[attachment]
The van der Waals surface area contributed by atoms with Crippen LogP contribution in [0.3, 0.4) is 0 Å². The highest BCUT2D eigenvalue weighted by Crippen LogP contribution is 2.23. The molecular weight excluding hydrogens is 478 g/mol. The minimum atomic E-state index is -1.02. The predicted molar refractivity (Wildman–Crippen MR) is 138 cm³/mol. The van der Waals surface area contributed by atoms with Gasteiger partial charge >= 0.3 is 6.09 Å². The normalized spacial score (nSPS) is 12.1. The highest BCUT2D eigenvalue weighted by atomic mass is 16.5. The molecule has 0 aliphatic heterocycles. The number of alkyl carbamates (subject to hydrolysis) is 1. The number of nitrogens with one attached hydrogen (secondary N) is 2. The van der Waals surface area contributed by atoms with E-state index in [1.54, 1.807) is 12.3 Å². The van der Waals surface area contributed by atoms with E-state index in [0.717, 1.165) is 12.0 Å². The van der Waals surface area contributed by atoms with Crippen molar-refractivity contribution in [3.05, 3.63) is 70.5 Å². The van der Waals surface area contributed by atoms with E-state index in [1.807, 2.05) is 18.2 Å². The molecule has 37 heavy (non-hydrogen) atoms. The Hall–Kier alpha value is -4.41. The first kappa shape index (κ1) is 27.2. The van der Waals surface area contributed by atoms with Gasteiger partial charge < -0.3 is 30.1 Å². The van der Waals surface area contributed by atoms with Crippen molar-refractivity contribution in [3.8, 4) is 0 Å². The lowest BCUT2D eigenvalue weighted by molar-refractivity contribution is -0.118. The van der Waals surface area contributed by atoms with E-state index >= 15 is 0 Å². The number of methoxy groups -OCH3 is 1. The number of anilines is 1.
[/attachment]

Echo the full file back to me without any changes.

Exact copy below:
The van der Waals surface area contributed by atoms with Crippen LogP contribution in [0.3, 0.4) is 0 Å². The highest BCUT2D eigenvalue weighted by Crippen LogP contribution is 2.23. The molecular weight excluding hydrogens is 478 g/mol. The minimum atomic E-state index is -1.02. The predicted molar refractivity (Wildman–Crippen MR) is 138 cm³/mol. The van der Waals surface area contributed by atoms with Gasteiger partial charge >= 0.3 is 6.09 Å². The normalized spacial score (nSPS) is 12.1. The highest BCUT2D eigenvalue weighted by atomic mass is 16.5. The molecule has 0 aliphatic heterocycles. The number of alkyl carbamates (subject to hydrolysis) is 1. The number of nitrogens with one attached hydrogen (secondary N) is 2. The van der Waals surface area contributed by atoms with E-state index in [1.54, 1.807) is 12.3 Å². The van der Waals surface area contributed by atoms with E-state index in [0.717, 1.165) is 12.0 Å². The van der Waals surface area contributed by atoms with Crippen molar-refractivity contribution in [3.05, 3.63) is 70.5 Å². The van der Waals surface area contributed by atoms with E-state index in [1.807, 2.05) is 18.2 Å². The molecule has 37 heavy (non-hydrogen) atoms. The Hall–Kier alpha value is -4.41. The first kappa shape index (κ1) is 27.2. The van der Waals surface area contributed by atoms with Gasteiger partial charge < -0.3 is 30.1 Å². The van der Waals surface area contributed by atoms with Crippen molar-refractivity contribution in [3.8, 4) is 0 Å². The lowest BCUT2D eigenvalue weighted by molar-refractivity contribution is -0.118. The van der Waals surface area contributed by atoms with E-state index >= 15 is 0 Å². The number of methoxy groups -OCH3 is 1. The number of anilines is 1.